FIGURE 1.1-4, NON-LUNAR SPECIFIC MASS COMPARISON Silicon Planar In the silicon planar configuration, non-concentrated sunlight falls onto a planar array of silicon cells. Cells are passively cooled by radiating from their own surfaces. They are partly protected from harmful radiation by thick silica glass windows and substrate. Cells are periodically annealed to repair damage from energetic particles. Previous silicon planar SPS designs have used plastic tape to connect solar cell panels in a flat array. The design developed in this study uses aluminum wire *o connect and support the panels, reducing non-lunar mass. The panels are angled to face the sun more squarely, which improves efficiency. The silicon planar design uses virtually no non-lunar materials. It is also the least massive conversion system overall, as shown in Figures 1.1-3 and 1.1-4. The mass shown may be optimistic by a factor of two if radiation damage cannot be repeatedly annealed out of silicon cells, but the silicon planar concept would still require the least non-lunar material. Gallium Arsenide Concentrator The gallium arsenide (GaAs) concentrator concept uses GaAs cells to produce electricity from concentrated sunlight. Neither gallium nor arsenic is abundant on the Moon, but GaAs cells can be used with highly concentrated sunlight. Thus, the mass of the cells - and hence the mass of non-lunar material - need be only a small fraction of the SPS mass. GaAs cells are more resistant to radiation damage than silicon, but still require periodic annealing or thick cover glass. The design used here has a Cassegrain optical system with a concentration ratio of 260. Al uni num primary and secondary mirrors focus sunlight onto a small GaAs cell which is fixed to the center of the primary mirror. Excess heat from the cell is radiated from the back surface of the primary, which constrains the design to use many small units. The cell operates at 200 C, producing 4.04 watts per unit. As shown in Figures 1.1-3 and 1.1-4, this design is second only to silicon planar in minimizing non-lunar materials. Further optimization of the design could probably reduce the GaAs system's total mass by a factor of at least two. Thermophotovoltaic (TPV) A TPV converter moves the spectral peak of concentrated sunlight from the visible region to the infrared, which is more efficiently converted to electricity by photovoltaic cells. The cells require active cooling. A parametric model of a TPV converter using silicon photovoltaic cells was developed. The result of optimizing this model for minimal non-lunar mass is shown in Figures 1.1-3 and 1.1-4. The high mass of the TPV system is due to active cooling of the silicon cells. The cooling system also accounts for more than 90% of the non-lunar mass. An advantage of TPV conversion over other photovoltaic systems is that the cells are enclosed within a substantial structure which protects them from harmful radiation, so no annealing is required. TPV technology is advancing rapidly, so it should be considered in future SPS studies. TPV would be especially appealing if a cooling system with very little non-lunar mass were developed. Brayton Cycle High temperatures in the Brayton design yield high efficiency and low total mass but make lunar material substitution difficult due to the need for advanced materials. The degree of lunar material substitution possible was conservatively pstimated for two different temperature cvcles. The hot cvcle has a turbine inlet temperature of 1617 K; the cold cycle, 1100 K. Both use helium as the working fluid. Estimates of total specific mass and non-lunar specific mass for the two temperature ranges are shown in Figures 1.1-3 and 1.1-4. The low temperature cycle is found to use less non-lunar material, but the increase in total mass is forty times larger than the decrease in non-lunar mass. Since neither this figure nor the fifty-to—one cost advantage of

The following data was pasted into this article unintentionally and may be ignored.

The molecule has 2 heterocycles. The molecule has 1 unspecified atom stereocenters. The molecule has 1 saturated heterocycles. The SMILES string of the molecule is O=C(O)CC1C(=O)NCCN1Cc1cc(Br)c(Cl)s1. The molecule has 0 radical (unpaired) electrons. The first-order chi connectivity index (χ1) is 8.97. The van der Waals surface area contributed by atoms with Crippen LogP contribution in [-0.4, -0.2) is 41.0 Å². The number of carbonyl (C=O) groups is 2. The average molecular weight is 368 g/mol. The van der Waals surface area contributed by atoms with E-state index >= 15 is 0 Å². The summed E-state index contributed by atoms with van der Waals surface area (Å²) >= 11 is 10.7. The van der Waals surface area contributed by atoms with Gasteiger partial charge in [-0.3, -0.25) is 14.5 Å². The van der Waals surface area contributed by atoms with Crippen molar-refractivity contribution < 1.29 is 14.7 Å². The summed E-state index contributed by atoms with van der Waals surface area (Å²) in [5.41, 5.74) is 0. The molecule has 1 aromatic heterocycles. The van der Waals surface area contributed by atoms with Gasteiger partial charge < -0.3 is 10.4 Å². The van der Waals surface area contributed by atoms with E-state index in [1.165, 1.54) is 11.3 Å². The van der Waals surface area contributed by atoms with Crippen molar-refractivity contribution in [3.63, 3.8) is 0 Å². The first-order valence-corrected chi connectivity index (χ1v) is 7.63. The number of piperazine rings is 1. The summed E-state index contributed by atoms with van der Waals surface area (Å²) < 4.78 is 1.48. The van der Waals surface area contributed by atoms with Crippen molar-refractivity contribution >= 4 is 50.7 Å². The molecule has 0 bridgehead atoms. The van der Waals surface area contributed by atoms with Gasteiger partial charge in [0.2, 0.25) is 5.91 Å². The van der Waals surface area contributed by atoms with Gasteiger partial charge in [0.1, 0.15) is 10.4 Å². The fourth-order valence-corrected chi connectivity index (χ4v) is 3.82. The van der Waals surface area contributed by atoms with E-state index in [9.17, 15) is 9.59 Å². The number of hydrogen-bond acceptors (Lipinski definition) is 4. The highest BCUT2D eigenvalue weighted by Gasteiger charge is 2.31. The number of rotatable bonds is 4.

lunar materials is very precise, neither temperature cycle has a clear cost advantage over the other. Rankine Cycle Two working fluids, potassium and steam, were evaluated for the Rankine engine. Each fluid was evaluated with two temperature ranges. The more promising specific mass estimates are shown in Figures 1.1-3 and 1.1-4. The high temperature steam cycle was found to require least non-lunar material among the Rankine designs, but the Rankine cycle requires much more non- lunar material than any other option. Stirling Cycle Performance of the Stirling engine was estimated using the goals of a current NASA demonstration project. As shown in Figures 1.1-3 and 1.1-4, its specific mass is rather high. However, the Stirling requires little non-lunar material because of its low operating temperatures. The state of Stirling engine technology is advancing rapidly, so it should not be ruled out for SPS applications. Concentrating Reflectors Standard technology for large reflectors in space is vapor deposited aluminum on facets of Kapton plastic. A similar design which uses vapor deposited aluminum on facets of aluminum foil was selected. This requires virtually no non-lunar material. Radiator Systems Three radiator concepts which might be used to dissipate heat from active cooling systems are the heat pipe radiator (HPR), the liquid droplet radiator (LDR), and the moving belt radiator (MBR), The heat pipe radiator was selected for all active cooling needs in this study because it represents least technological risk and requires little non-lunar material. The moving belt radiator may have even lower non-lunar material requirements, but was considered too risky to use in this study. Nonetheless, the MBR concept is promising and deserves further study. 1.1.2 Structural Material Aluminum was found to be the best structural material for this study because it is well understood, requires few non-lunar alloying agents, has good structural properties, and has relatively low mass per unit strength. Passive thermal control systems should suffice to keep eclipse-related thermal expansion within acceptable bounds.